Pennsylvania’s capital faces possible financial takeover
19 September 2011
Harrisburg, the capital of Pennsylvania, is moving closer to a financial takeover by the state under conditions of mounting municipal debt and a budget deficit for 2011. City and state officials are working to ensure that investors and bankers are paid in full at the cost of the pensions and living standards of the working class.
Investors demanded that the city make a $3.3 million bond payment due on Wednesday, and state officials intervened to ensure that the payment was made. The Harrisburg Authority, the municipal entity dedicated to the construction and financing of public works, recently missed a payment of almost $500,000 dollars in May.
These onerous payments are part of the more than $300 million owed by the city for the refinancing of bonds used to build and maintain a certain municipal trash incinerator. This year, the bonds will cost the city $68 million in interest payments, with half of these payments going to Bear Stearns, now a part of JP Morgan Chase, for a working capital loan.
There is uncertainty as to whether the city has the funds to pay its 500 municipal workers, with $1 million due yesterday as well as another $1 million due September 29th.
The city was only able to pay its debts after receiving annual pension payments from the state early as well as $7.5 million from The Harrisburg Authority. The authority secured the money through a $10 million loan at an interest rate of 10.75 percent. The authority is also only able to make payments on interest until 2016, which will cost taxpayers at least an extra $5 million. This calls to mind the extortionate rates being imposed on Greece and Spain.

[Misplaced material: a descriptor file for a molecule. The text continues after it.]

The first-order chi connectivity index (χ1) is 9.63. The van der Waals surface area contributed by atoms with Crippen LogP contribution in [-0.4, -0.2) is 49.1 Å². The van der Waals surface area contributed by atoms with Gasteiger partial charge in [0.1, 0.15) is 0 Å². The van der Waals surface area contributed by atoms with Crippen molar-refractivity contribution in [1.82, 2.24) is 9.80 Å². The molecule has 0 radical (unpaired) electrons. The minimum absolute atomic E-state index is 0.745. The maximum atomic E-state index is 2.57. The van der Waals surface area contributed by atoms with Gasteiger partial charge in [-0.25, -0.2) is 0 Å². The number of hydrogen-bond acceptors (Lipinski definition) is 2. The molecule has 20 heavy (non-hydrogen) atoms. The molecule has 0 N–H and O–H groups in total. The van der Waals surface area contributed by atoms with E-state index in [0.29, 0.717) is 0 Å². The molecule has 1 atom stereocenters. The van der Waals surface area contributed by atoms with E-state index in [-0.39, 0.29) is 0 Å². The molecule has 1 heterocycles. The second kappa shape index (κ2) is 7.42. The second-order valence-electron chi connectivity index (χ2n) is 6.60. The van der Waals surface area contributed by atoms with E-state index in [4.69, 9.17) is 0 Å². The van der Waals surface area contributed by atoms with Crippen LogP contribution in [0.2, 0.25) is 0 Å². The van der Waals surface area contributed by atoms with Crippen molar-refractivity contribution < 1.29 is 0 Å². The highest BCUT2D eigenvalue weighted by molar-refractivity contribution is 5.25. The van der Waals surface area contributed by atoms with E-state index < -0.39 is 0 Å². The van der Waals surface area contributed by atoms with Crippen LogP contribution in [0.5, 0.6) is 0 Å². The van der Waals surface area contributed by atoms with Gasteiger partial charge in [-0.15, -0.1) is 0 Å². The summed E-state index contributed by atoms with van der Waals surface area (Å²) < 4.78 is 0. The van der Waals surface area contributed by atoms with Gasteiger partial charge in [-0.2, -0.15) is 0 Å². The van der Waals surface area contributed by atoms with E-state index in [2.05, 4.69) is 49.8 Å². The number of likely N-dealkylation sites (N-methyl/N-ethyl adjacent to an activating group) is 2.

The city’s council has rejected two financial bailout plans this year, both of which called for the leasing or selling off of city assets such as the parking system, and aimed to gain concessions from union contracts in order to reduce the deficit. The council also called for the selling of the incinerator, likely for much less then the current $300 million still owed.
With both plans being rejected, it seems likely that the state will take fiscal control of the city. The state legislature is contemplating measures sponsored by Senator Jeffrey Piccola to allow for such a takeover. Governor Corbert indicated that he would sign such legislation if it comes to his desk.
Such a takeover would lead to “forced negotiations,” which undoubtedly mean massive cuts in the city’s workface as well as concessions from workers. Already one third of Harrisburg’s 50,000 citizens live below the official poverty level. It is accepted as fact by state officials that the city must pay on its obligations to investors such as JP Morgan Chase in full, while the city must renege on its obligations to its workers.
The city council had been considering filing for bankruptcy protection, but a new law also presented by Senator Piccola and signed by Corbert prevents cities in Pennsylvania entering into bankruptcy, requiring instead state imposed cuts.